1 Kings 17:1-24 NIV
Elijah Announces a Great Drought
1Now Elijah the Tishbite, from Tishbea in Gilead, said to Ahab, “As the Lord, the God of Israel, lives, Whom I serve, there will be neither dew nor rain in the next few years except at my word.”
Elijah Fed by Ravens
2Then the word of the Lord came to Elijah:
3 “Leave here, turn eastward and hide in the Kerith Ravine, east of the Jordan. 4 You will drink from the brook, and I have directed the ravens to supply you with food there.”
5So he did what the Lord had told him. He went to the Kerith Ravine, east of the Jordan, and stayed there. 6The ravens brought him bread and meat in the morning and bread and meat in the evening, and he drank from the brook.
Elijah and the Widow at Zarephath
7Some time later the brook dried up because there had been no rain in the land. 8Then the Word of the Lord came to him: 9“Go at once to Zarephath in the region of Sidon and stay there. I have directed a widow there to supply you with food.” 10So he went to Zarephath. When he came to the town gate, a widow was there gathering sticks. He called to her and asked, “Would you bring me a little water in a jar so I may have a drink?” 11As she was going to get it, he called, “And bring me, please, a piece of bread.”
12“As surely as the Lord your God lives,” she replied, “I don’t have any bread—only a handful of flour in a jar and a little olive oil in a jug. I am gathering a few sticks to take home and make a meal for myself and my son, that we may eat it—and die.”
13Elijah said to her, “Don’t be afraid. Go home and do as you have said. But first make a small loaf of bread for me from what you have and bring it to me, and then make something for yourself and your son.14For this is what the Lord, the God of Israel, says: ‘The jar of flour will not be used up and the jug of oil will not run dry until the day the Lord sends rain on the land.’ ”
15She went away and did as Elijah had told her. So there was food every day for Elijah and for the woman and her family. 16For the jar of flour was not used up and the jug of oil did not run dry, in keeping with the Word of the Lord spoken by Elijah.
17Some time later the son of the woman who owned the house became ill. He grew worse and worse, and finally stopped breathing. 18She said to Elijah, “What do you have against me, man of God? Did you come to remind me of my sin and kill my son?”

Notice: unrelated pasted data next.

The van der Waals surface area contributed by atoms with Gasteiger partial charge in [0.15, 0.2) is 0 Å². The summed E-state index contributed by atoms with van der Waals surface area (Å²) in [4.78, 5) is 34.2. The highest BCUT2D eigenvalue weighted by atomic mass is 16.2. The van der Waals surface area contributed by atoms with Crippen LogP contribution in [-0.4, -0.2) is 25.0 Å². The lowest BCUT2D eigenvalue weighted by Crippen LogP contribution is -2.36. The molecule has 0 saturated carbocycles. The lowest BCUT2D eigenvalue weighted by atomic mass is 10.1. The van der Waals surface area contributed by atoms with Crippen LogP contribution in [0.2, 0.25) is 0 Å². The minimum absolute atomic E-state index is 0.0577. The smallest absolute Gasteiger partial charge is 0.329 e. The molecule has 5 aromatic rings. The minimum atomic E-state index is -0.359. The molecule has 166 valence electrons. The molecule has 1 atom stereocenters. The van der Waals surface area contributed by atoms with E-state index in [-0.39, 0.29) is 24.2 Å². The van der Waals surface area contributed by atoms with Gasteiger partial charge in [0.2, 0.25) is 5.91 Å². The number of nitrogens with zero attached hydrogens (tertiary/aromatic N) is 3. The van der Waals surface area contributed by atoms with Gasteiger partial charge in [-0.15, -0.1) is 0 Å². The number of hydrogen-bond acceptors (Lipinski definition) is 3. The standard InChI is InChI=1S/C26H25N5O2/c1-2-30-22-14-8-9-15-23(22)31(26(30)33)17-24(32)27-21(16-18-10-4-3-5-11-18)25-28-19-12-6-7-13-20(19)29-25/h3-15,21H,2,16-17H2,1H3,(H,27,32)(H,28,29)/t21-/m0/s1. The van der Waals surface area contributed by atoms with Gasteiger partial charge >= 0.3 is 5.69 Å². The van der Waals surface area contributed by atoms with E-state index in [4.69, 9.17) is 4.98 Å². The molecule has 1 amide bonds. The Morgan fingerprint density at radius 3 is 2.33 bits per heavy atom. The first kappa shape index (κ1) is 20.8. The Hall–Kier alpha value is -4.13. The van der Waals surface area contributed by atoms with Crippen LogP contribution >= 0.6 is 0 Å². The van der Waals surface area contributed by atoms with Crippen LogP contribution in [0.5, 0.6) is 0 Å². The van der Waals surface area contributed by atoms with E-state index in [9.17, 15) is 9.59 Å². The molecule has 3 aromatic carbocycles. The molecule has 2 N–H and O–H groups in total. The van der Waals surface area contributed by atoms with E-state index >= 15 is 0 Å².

19“Give me your son,” Elijah replied. He took him from her arms, carried him to the upper room where he was staying, and laid him on his bed. 20Then he cried out to the Lord, “Lord my God, have you brought tragedy even on this widow I am staying with, by causing her son to die?” 21Then he stretched himself out on the boy three times and cried out to the Lord, “Lord my God, let this boy’s life return to him!”
22The Lord heard Elijah’s cry, and the boy’s life returned to him, and he lived. 23Elijah picked up the child and carried him down from the room into the house. He gave him to his mother and said, “Look, your son is alive!”
24Then the woman said to Elijah, “Now I know that you are a man of God and that the Word of the Lord from your mouth is the truth.”
Elijah, Prophesying against Ahab
Elijah the Tishbite—This prophet is introduced as abruptly as Melchizedek—his birth, parents, and call to the prophetic office being alike unrecorded. He is supposed to be called the Tishbite from Tisbeh, a place east of Jordan.
He was the inhabitants of Gilead—or residents of Gilead, implying that he was not an Israelite, but an Ishmaelite, for there were many of that race on the confines of Gilead. The employment of a Gentile as an extraordinary minister might be to rebuke and shame the apostate people of Israel.
Say to Ahab—The prophet appears to have been warning this apostate king how fatal both to himself and people would be the reckless course he was pursuing. The failure of Elijah's efforts to make an impression on the obstinate heart of Ahab is shown by the penal prediction uttered at parting.
There shall not be dew nor rain these years—not absolutely; but the dew and the rain would not fall in the usual and necessary quantities. Such a suspension of moisture was sufficient to answer the corrective purposes of God, while an absolute drought would have converted the whole country into an uninhabitable waste.
But according to my word—not uttered in spite, vengeance, or caprice, but as the minister of God. The impending calamity was in answer to his earnest prayer, and a chastisement intended for the spiritual revival of Israel. Drought was the threatened punishment of national idolatry (Deuteronomy 11:16, 17; 28:23).